Strategizing International Tax Best Practices – by Keith Brockman

Posts tagged ‘mutual agreement procedure’

OECD’s MAP: Timeline & Best Practices

As the OECD renews its efforts to improve the process of dispute resolution, many practitioners, tax authorities and advisors have concluded that the current Mutual Agreement Procedure (MAP) process is slow, inefficient and not effective in resolving tax disputes and avoiding double taxation.

However, it is worthwhile to start with a suggested timeline and Best Practices from OECD’s Manual on Effective Mutual Agreement Procedures (MEMAP) published in 2007.  Annex 1 and 2 provide a suggested timeline and 25 Best Practices (summarized below) that are each discussed in MEMAP.  

To the extent these Best Practices and recommendations have not been implemented by countries around the world, one questions what will be the difference this time around?  It seems that the OECD has tried to provide remedies, although many countries do not view these recommendations as a priority or transparency objective to resolve disputes effectively.  

While the effectiveness of dispute resolution mechanisms continue, it would be prudent to  provide the tax authorities, including competent authorities, this Manual as a reinforcement of Best Practices and timelines that should be proactively followed. 

A link to the Manual is provided for reference:

http://www.oecd.org/ctp/38061910.pdf

Appendix 2: Best Practices:

  1. Resolving and publishing issues of interpretation or application
  2. Robust use of Article 25(3) power to relieve double taxation
  3. Principled approach to resolution of cases
  4. Transparency and simplicity of procedures for accessing and using the MAP
  5. Providing complete, accurate, and timely information to the competent authorities
  6. Allowing electronic submissions
  7. Allowing early resolution of cases
  8. Earlier notification of a potential case
  9. Liberal interpretation of time limits and advising of treaty rights
  10. Avoiding exclusion from MAP relief due to late adjustments or late notification
  11. Consideration of MAP assistance for cases described as “tax avoidance”
  12. Countries eliminate or minimize “exceptions” to MAP
  13. Taxpayer presentations to competent authorities
  14. Cooperation and transparency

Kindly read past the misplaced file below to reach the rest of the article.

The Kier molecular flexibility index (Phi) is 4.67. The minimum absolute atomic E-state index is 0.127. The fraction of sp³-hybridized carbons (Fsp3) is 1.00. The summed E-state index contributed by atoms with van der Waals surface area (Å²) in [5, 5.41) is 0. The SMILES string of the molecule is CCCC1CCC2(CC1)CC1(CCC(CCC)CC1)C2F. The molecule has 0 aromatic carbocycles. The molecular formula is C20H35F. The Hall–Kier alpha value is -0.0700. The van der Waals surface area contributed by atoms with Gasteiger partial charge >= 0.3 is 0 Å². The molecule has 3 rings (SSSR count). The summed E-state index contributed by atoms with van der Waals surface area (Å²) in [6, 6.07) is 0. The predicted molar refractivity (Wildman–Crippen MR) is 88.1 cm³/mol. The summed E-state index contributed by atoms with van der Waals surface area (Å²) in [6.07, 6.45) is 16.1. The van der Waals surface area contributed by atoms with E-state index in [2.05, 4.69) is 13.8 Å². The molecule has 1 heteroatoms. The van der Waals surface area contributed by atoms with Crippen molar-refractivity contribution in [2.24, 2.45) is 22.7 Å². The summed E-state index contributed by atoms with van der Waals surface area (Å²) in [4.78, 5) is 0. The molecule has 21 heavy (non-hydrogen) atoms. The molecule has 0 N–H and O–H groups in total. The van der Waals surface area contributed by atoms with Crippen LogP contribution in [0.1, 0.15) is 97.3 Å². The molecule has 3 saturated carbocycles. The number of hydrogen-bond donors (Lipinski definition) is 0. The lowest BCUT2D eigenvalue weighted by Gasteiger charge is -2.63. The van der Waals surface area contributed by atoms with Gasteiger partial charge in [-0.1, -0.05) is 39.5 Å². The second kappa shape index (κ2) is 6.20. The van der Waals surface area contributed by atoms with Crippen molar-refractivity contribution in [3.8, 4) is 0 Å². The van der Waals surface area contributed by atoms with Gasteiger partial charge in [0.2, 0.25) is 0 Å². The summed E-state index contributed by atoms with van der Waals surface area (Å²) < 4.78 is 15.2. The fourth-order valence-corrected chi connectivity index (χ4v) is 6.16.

15. Face-to-face meetings between competent authorities
  16. Bilateral process improvements
  17. Decision summaries
  18. Recommendation for MAP cases beyond two years
  19. Avoid blocking MAP access via audit settlements or unilateral APAs
  20. Interest relief
  21. Suspension of collections during MAP
  22. Readily available access to a competent authority
  23. Independence and resources of a competent authority
  24. Performance indicators for the competent authority function and staff
  25. Implementing and promoting ACAP and bilateral APA programs

 

 

 

 

EU dispute resolution: time for your voice to be heard

The European Commission has recently released a public consultation on improving double taxation dispute resolution mechanisms, with comments accepted through 10 May 2016.  It is a process / Best Practices approach to enact future efficiencies.  A summary story and consultation links are provided for reference:

http://ec.europa.eu/taxation_customs/common/consultations/tax/double_tax_dispute_en.htm

http://ec.europa.eu/taxation_customs/resources/documents/common/consultations/tax/survey_consult_doc_double_tax_en.pdf

Highlights:

  • Double or multiple taxation by EU Member States is recognized as a barrier to operate freely across borders.
  • A legislative proposal is expected by the end of 2016, following the comment period.
  • The Mutual Agreement Process (MAP) currently is not bound to reach a solution.
  • The EU Arbitration Convention (re: transfer pricing cases and permanent establishment profit attribution) is acknowledged as a current process, but limited in scope.
  • The last such public consultation (2010) resulted in an arbitration provision, although it has not been mandated in double tax conventions.
  • Stakeholders’ views are requested on the relevance of removing double taxation, EU objectives and proposed solutions.

This document is pivotal in establishing practical and efficient EU dispute resolution mechanisms ongoing, and all interested parties should submit thoughtful input.

The proposal, as noted, would only be effective between EU Member States, not between one Member State and another non-EU jurisdiction or between non-EU jurisdictions.  The EU has been a strong proponent in leading global best practices in the post-BEPS environment.  Therefore, global consistency of the EU approach is also encouraged, especially by countries having no such dispute mechanism.  

Additionally, other  countries’ need to rethink sovereignty arguments in trying to evade / negate the effect that such transparent measures would have on their ability to address local tax practices.  

 

 

 

 

 

 

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